- Aepyceros melampus
One of the most
common antelope of sub-Saharan Africa, the impala is an
evolutionary success story and is capable of living in many
different conditions. They are one of the few animals in
Africa that have increased their numbers and range over
the past century despite human encroachment and threat.
Most hunters will
not hunt in Africa without bagging at least one impala and
often more as they are used extensively for leopard bait.
They are very handsome antelope and their meat is tender
and not gamey.
There are three
distinct sub-species for hunting records, the East African
Impala, the Southern Impala and the Black Faced Impala.
Impala are mixed feeders and
live in herds of up to 20 animals, most active in the morning
and evening. They have no preferred habitat but do tend
to shy away from mountainous difficult terrain and are dependant
is a reddish brown which changes to pale brown and white
halfway down their flanks and onto the belly. They have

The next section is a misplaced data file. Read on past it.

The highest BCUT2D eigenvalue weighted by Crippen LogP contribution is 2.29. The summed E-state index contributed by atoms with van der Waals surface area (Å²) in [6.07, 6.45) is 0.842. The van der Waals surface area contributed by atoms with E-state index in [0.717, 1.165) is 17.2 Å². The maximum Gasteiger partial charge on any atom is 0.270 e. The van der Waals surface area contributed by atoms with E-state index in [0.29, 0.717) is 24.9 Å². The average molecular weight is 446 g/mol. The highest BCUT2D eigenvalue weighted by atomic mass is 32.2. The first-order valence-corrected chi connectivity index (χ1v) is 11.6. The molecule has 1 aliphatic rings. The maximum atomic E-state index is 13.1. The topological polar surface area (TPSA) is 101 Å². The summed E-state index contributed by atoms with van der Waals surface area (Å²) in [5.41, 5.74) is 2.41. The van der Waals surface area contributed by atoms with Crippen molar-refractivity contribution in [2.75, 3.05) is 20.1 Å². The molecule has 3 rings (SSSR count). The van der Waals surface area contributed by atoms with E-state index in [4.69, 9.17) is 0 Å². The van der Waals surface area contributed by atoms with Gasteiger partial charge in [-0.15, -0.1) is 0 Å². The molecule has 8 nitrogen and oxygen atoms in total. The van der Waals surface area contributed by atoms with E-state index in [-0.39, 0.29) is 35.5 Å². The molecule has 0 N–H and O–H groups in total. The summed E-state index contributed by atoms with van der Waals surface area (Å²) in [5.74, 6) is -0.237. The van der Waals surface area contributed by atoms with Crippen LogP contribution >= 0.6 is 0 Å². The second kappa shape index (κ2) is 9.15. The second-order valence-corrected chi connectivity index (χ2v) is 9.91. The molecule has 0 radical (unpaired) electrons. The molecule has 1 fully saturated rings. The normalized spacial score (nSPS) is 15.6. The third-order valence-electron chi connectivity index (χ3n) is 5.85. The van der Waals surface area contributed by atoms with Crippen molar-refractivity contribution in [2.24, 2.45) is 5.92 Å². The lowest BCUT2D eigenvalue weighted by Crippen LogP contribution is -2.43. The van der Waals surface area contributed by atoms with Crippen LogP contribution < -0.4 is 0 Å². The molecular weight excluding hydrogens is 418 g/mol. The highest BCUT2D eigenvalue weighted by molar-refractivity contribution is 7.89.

three unmistakable black stripes on their tail and buttocks.
They are the
only hoofed animals that engage in reciprocal grooming and
are the smallest antelope attended by ox-peckers and tick
tips - the calibre
Anything from a .22 Hornet upwards is a suitable rifle and
shots are usually taken from a close distance.
tips - the trophy
good male will have thick based horns, extending upwards
and outwards a good deal before curling back and upwards.
The tips of the horns tend to flair outwards and become
shiny with age.
tips - where
The East African Impala is found in east African
countries and is mainly hunted in Tanzania. It is by far
the largest subspecies with horns averaging 3-4 inches longer
Southern Impala has the widest distribution occurring
in Mozambique, Malawi, Zambia, Zimbabwe, Botswana and Namibia.
Larger specimens are found in southern Zimbabwe and northern
Black Faced Impala or Angolan Impala is
listed on the CITIES I Appendix as they are in decline due
to serious poaching. Surplus males are can be hunted from
ranch herds in Namibia, yet the permit control is strict.
No restriction on the East and Southern sub-species
but the Black Faced Impala or Angolan Impala is listed
on Appendix I
East African Impala - 60"
Southern Impala - 54"
Black faced Impala - 50"
THE TROPHY ROOM